Tensions between privacy and the swiftly evolving ability of companies to spin online usage data into vast profits are ramping up, especially in Europe where privacy laws tend to be strong and nearly every country has a regulatory body.

But Internet users have consistently shown a willingness to give up privacy in exchange for convenience and new online services that Google and other tech companies offer.

Google says it merged its myriad privacy policies in March 2012 for the sake of simplicity, and that the changes comply with European laws.

A Google spokesman said: 'Our privacy policy respects European law and allows us to create simpler, more effective services.'

'We have engaged fully with the DPAs involved throughout this process, and we'll continue to do so going forward,' added the spokesman.

'There is a wider debate going on about personal data and who owns and controls personal data,' said Colin Strong, a technology analyst with GfK.

'The question is the extent to which consumers understand the value of their personal data and the extent that they are happy with the trade that they're getting.'

A Google data center in Douglas Country, Georgia, where the firm holds vast amounts of data on its user's behavior

A Google data center in Douglas Country, Georgia, where the firm holds vast amounts of data on its user's behavior

News of the action comes as Google's
privacy director, Alma Whitten, steps down from her job. Ms Whitten was
appointed as the search giant's first privacy director in 2010,
following a series of mistakes by Google that had led to user data being
exposed.

'No one is against Google's objective of simplicity. It's legitimate. But it needs to be accompanied by transparence for consumers and the ability to say yes or no,' Isabelle Falque Pierrotin, head of French privacy regulator CNIL, said in a recent interview.

'Consumers have the right to know how the information is being used and what's being done with it.'

Each of the six European states bringing legal action against Google has to make its own decision on how to handle perceived violations.

But regulations tend to lag technology, analysts say, and the delay is more pronounced in a digital age when small bits of information can offer increasingly powerful insights into the psyches of consumers or voters.

'Technology takes two steps forward and law, if we're lucky, can take them one step back,' said Anthony Mullen, an analyst with Forrester Research who advises companies on emerging technologies.

GOOGLE'S LONG RUNNING PRIVACY SAGA

Google's battle has been running since 2011 – here are the key moments:

March 30, 2011: The Federal Trade Commission announces a settlement with Google. The search and advertising company agrees to adopt a comprehensive privacy program to settle federal charges that it deceived users and violated its own privacy policy when it launched a social-networking service called Buzz.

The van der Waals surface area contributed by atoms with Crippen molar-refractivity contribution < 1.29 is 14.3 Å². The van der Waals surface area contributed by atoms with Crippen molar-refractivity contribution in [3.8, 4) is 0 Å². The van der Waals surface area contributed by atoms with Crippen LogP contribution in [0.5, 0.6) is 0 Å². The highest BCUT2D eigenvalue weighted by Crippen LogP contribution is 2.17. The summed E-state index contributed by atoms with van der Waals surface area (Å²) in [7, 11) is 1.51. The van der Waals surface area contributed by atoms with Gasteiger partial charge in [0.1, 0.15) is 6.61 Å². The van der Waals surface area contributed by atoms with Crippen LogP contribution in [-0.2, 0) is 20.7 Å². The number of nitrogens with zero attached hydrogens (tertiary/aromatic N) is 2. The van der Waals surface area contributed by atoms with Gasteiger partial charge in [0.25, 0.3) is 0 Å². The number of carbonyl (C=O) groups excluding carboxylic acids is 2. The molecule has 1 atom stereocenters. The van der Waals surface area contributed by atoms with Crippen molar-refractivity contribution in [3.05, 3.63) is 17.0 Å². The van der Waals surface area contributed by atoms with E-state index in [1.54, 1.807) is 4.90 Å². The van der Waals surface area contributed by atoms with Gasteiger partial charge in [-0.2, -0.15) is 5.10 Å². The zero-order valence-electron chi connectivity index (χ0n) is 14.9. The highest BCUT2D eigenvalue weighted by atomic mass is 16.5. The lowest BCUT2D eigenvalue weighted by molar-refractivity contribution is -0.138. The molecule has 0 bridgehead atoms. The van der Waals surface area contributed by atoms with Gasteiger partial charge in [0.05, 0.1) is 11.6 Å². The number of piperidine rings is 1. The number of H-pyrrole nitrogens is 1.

Jan. 24, 2012: Google announces a plan to link user data across its email, video, social-networking and other services. The company says the move will simplify its privacy policy, improve the user experience and help advertisers find customers more easily, especially on mobile devices. Critics raise privacy concerns. The plan takes effect March 1.

Feb. 28: France's regulator says a preliminary analysis finds that Google's new policy appears to violate European data-protection rules.

April 13: The Federal Communications Commission fines Google $25,000, saying the online search leader “deliberately impeded and delayed” an investigation into how it collected data while taking photos for its Street View mapping feature.

April 26: Google disputes the FCC's characterization of that probe and says the FCC was the party that took its time. Google argues that the 17-month inquiry would have gone much more quickly if the FCC hadn't dawdled so much. Google says it accepted the fine to close the case.

Aug. 9: The FTC announces that Google has agreed to pay a $22.5 million fine to settle allegations that it broke a privacy promise by secretly tracking the online activities of millions of people who use Apple's Safari web browser.

Oct. 16: European regulators ask Google to clarify its new privacy policy and make it easier for users to opt out.

March 12, 2013: Google says it has agreed to a $7 million fine to settle a probe over Wi-Fi data collection connected to its canvassing for street-level photo. The settlement covers 38 states and the District of Columbia.

April 2: Led by the French, organizations in Britain, the Netherlands, Germany, Spain and Italy agree on legal action against Google over the 2012 changes to its privacy policy.